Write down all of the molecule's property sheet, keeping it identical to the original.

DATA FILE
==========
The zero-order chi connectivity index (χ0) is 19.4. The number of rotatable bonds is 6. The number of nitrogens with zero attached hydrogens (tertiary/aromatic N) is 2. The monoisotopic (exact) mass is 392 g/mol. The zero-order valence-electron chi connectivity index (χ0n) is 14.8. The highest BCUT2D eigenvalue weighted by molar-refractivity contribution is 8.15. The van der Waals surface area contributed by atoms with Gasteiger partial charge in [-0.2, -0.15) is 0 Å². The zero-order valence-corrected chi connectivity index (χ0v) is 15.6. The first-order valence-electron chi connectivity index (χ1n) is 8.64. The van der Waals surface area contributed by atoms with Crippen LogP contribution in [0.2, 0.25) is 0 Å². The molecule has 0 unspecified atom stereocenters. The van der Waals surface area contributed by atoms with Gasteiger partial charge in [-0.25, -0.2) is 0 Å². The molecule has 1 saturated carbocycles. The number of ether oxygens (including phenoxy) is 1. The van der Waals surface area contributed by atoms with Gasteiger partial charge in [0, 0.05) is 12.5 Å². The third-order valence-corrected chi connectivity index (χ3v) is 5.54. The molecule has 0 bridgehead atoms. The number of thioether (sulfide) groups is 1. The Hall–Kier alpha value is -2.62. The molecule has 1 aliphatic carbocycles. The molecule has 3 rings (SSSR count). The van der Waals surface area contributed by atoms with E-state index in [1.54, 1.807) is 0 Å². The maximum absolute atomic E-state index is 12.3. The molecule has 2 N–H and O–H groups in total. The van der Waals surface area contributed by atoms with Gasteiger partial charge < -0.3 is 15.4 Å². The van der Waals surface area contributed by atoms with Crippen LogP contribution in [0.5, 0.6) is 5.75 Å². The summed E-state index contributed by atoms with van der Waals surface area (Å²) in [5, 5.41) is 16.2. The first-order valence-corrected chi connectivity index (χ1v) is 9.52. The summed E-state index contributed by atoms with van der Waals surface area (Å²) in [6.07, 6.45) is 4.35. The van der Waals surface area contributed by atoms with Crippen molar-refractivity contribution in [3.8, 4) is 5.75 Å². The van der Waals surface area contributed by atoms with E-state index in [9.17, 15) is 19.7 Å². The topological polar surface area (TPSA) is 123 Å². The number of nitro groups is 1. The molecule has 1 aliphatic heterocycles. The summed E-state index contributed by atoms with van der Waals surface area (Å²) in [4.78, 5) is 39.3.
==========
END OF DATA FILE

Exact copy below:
The zero-order chi connectivity index (χ0) is 19.4. The number of rotatable bonds is 6. The number of nitrogens with zero attached hydrogens (tertiary/aromatic N) is 2. The monoisotopic (exact) mass is 392 g/mol. The zero-order valence-electron chi connectivity index (χ0n) is 14.8. The highest BCUT2D eigenvalue weighted by molar-refractivity contribution is 8.15. The van der Waals surface area contributed by atoms with Gasteiger partial charge in [-0.2, -0.15) is 0 Å². The zero-order valence-corrected chi connectivity index (χ0v) is 15.6. The first-order valence-electron chi connectivity index (χ1n) is 8.64. The van der Waals surface area contributed by atoms with Crippen LogP contribution in [0.2, 0.25) is 0 Å². The molecule has 0 unspecified atom stereocenters. The van der Waals surface area contributed by atoms with Gasteiger partial charge in [-0.25, -0.2) is 0 Å². The molecule has 1 saturated carbocycles. The number of ether oxygens (including phenoxy) is 1. The van der Waals surface area contributed by atoms with Gasteiger partial charge in [0, 0.05) is 12.5 Å². The third-order valence-corrected chi connectivity index (χ3v) is 5.54. The molecule has 0 bridgehead atoms. The number of thioether (sulfide) groups is 1. The Hall–Kier alpha value is -2.62. The molecule has 1 aliphatic carbocycles. The molecule has 3 rings (SSSR count). The van der Waals surface area contributed by atoms with E-state index in [1.54, 1.807) is 0 Å². The maximum absolute atomic E-state index is 12.3. The molecule has 2 N–H and O–H groups in total. The van der Waals surface area contributed by atoms with Gasteiger partial charge < -0.3 is 15.4 Å². The van der Waals surface area contributed by atoms with Crippen LogP contribution in [0.5, 0.6) is 5.75 Å². The summed E-state index contributed by atoms with van der Waals surface area (Å²) in [5, 5.41) is 16.2. The first-order valence-corrected chi connectivity index (χ1v) is 9.52. The summed E-state index contributed by atoms with van der Waals surface area (Å²) in [6.07, 6.45) is 4.35. The van der Waals surface area contributed by atoms with Crippen molar-refractivity contribution in [3.8, 4) is 5.75 Å². The van der Waals surface area contributed by atoms with E-state index in [9.17, 15) is 19.7 Å². The topological polar surface area (TPSA) is 123 Å². The number of nitro groups is 1. The molecule has 1 aliphatic heterocycles. The summed E-state index contributed by atoms with van der Waals surface area (Å²) in [4.78, 5) is 39.3.